Industry Interview: “Whiplash” Production Designer Melanie Jones
Production Designer Melanie Jones discusses working low-budget on “Whiplash,” the color palette of “La Llorona,” and recreating the ’80s with Mötley Crüe.
Melanie Jones has a résumé that spans genres and formats. We sat down to talk about her work and the challenges of production design for both film and television.
PremiumBeat: When you’re starting a new project, what’s your most important resource? Do you mine the screenplay, dialogue with the director, do independent period or regional research — or is it a combination of many elements?
Melanie Jones: All of the above and tons of research. I pull hundreds of images from big scope ideas down to small detail, like door knobs and light switches, for example.
PB: You’ve done several horror films — Insidious: The Last Key, Truth or Dare, and The Curse of La Llorona. Are there genre design tropes you embrace or avoid? And what creates more horror from your perspective: leaning into creepy design elements or avoiding them?
MJ: Color first. Dark or sickly colors can influence a mood. Shapes can be more or less scary. I make my choices based on the story, so each movie (scary or otherwise) will be a bit different.
PB: The Dirt detailed the wild ride of bad boy band Mötley Crüe. I would assume much of their ’80s landscape might be different today. What was your process in recreating the look and feel of the times they rocked?
MJ: We shot in New Orleans, not Los Angeles, so we had to recreate everything. Here’s a good example of research. I pulled so many images for this — any MC stuff I could find but also rock from the ’70s and ’80s, in general. Other bands, dressing rooms, equipment, fashion, furniture — once we had the research, we found or built places to look like those periods. We built the Whiskey A Go Go facade over another corner building in New Orleans. We built their apartment on stage. Totally redecorated the inside of the bus. Built the airplane on stage. And so on.
PB: Whiplash was such a critical success. It was Damian Chazelle’s first feature. The budget had to have been modest. What challenges did you face working on the picture, and did you have any an idea it would be so successful?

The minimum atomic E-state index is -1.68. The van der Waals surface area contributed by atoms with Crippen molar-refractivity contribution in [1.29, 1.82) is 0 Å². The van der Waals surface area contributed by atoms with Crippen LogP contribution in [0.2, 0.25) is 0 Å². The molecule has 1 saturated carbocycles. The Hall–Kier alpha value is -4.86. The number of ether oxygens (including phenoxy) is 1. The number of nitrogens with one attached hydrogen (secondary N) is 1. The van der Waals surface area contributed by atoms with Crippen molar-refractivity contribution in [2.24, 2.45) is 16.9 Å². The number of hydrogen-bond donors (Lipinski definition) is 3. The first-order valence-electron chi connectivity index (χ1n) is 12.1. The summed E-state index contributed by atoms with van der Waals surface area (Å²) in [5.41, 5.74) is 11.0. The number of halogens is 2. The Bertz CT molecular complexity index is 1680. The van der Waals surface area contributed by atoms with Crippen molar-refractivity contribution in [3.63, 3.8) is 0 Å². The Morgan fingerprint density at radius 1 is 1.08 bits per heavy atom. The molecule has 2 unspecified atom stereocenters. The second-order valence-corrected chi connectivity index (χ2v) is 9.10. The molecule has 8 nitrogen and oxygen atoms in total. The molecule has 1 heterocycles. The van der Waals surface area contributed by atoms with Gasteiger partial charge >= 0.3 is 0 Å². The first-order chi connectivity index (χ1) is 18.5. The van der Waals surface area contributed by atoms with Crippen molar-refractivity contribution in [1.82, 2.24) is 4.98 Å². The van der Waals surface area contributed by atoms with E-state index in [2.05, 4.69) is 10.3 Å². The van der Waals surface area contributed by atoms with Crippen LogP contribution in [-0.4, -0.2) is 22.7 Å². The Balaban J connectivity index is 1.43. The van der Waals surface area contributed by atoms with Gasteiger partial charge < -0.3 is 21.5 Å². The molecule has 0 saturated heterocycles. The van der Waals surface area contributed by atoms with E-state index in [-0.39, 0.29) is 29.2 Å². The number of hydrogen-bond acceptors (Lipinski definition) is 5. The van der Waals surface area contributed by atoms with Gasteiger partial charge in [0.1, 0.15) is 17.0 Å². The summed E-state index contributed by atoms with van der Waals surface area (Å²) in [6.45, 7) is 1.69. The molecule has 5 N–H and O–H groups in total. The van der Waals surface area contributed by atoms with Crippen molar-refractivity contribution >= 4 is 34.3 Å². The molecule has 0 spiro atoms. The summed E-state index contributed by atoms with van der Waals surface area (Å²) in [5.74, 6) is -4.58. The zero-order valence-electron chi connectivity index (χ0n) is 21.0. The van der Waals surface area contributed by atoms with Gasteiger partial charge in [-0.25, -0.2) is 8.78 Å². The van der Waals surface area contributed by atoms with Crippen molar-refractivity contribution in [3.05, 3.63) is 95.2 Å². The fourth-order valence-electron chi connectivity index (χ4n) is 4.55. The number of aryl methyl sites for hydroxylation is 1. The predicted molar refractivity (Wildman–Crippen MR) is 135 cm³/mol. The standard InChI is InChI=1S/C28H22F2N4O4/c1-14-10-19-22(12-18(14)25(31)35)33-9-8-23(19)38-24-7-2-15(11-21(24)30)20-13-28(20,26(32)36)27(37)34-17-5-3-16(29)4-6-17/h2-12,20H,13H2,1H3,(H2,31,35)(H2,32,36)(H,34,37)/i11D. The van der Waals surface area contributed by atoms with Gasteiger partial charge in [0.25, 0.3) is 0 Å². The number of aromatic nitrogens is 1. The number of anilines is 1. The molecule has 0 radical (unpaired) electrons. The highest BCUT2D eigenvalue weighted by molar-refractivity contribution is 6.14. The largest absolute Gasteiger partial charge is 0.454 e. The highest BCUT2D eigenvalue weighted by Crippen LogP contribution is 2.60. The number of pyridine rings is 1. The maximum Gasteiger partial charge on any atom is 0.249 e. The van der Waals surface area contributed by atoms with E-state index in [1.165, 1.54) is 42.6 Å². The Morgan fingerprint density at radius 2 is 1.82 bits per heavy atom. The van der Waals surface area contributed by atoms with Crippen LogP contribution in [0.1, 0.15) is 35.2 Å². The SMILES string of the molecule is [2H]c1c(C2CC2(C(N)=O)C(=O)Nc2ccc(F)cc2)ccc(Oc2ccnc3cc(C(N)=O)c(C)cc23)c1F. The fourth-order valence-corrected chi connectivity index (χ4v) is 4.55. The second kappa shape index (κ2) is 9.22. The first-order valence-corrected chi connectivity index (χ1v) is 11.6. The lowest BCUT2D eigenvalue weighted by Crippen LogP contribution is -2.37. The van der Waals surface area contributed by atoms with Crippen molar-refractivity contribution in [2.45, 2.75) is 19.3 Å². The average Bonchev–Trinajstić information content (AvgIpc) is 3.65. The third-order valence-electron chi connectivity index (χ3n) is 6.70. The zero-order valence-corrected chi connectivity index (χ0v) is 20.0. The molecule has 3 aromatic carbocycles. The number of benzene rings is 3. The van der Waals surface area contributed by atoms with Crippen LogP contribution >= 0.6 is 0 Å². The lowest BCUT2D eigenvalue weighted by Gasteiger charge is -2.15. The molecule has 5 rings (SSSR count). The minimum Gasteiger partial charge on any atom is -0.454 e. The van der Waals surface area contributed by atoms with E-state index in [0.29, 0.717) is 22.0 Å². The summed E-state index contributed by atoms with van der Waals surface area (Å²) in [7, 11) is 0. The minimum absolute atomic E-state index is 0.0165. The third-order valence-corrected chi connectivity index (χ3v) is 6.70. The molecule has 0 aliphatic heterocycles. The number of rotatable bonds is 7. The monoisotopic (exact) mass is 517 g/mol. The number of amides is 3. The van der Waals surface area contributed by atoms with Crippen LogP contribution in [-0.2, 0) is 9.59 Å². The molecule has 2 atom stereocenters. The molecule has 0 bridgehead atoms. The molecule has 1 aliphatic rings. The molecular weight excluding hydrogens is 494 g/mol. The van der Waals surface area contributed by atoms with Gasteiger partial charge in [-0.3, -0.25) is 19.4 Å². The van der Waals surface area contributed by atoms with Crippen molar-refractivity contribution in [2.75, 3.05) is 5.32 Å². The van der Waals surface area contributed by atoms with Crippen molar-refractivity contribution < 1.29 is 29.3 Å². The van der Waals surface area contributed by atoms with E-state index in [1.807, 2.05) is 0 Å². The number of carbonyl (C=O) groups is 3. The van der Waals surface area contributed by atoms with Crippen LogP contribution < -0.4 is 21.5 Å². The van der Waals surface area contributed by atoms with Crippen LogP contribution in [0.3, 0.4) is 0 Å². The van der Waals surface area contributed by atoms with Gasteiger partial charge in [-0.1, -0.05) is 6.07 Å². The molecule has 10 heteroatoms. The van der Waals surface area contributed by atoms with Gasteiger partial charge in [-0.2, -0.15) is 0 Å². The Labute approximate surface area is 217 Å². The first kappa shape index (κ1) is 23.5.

MJ: I knew it was a special script, and working with Damien, you got a sense that he was an unusual talent but you never really know what will happen. The budget was tiny, so I suggested we try and stay in one place, or move as little as possible. I asked the location department to find a building that felt like Midtown Manhattan. We shot in Los Angeles, and we picked the Palace Theater. We did at least half the film there. I built Fletcher’s band studio on the actual stage — we used the foyer, the 6th floor loft, an office on the 3rd floor, the basement, etc.
PB: You’ve worked consistently between TV (most recently ABC’s Bless This Mess) and feature films. How is the role of the production designer different based on the medium?
MJ: With TV, there is much less prep time — a week per episode, once you’ve got the permanent sets built. So you’re busy all the time, if it’s an active show. I don’t limit my creative process, but I know with TV, the scope may not be as big, so we keep things succinct. With film, there is a lot more prep time and you tend to see more. There is more volume though. For instance, The Dirt had 86 sets shot in 35 days. So film can get crazy, too. It’s a crazy job really, either way.
PB: Your resumé is wildly diverse — horror, comedy, drama, biography. Do you have a favorite genre playground?
MJ: I like them all. I want to do them all, and I don’t want to be typecast. I come from theater (originally), and in my experience, there is less of an issue about genre. It’s just all theater. I watch all different types of movies and enjoy them equally. I am about the story — 100%. The aesthetic is a product of that, then you push it one direction or another, to help set a mood. I enjoy the challenge of creating sets I haven’t done before, so crossing genre is a good way to keep experiencing new things.
Cover image via Whiplash (photo by Daniel McFadden — © 2014 — Sony Pictures Classics).
Looking for more industry interviews? Check these out.
- Interview: “My Dinner with Herve” Composer David Norland
- The Universal Language of Music: Interview with Composer Jacob Yoffee
- Industry Insights: Behind the Scenes with Editor Nena Erb
- Make Your Documentaries Matter with Awe-Inspiring Material
- Composer David Schwartz on VEEP, The Good Place and Arrested Development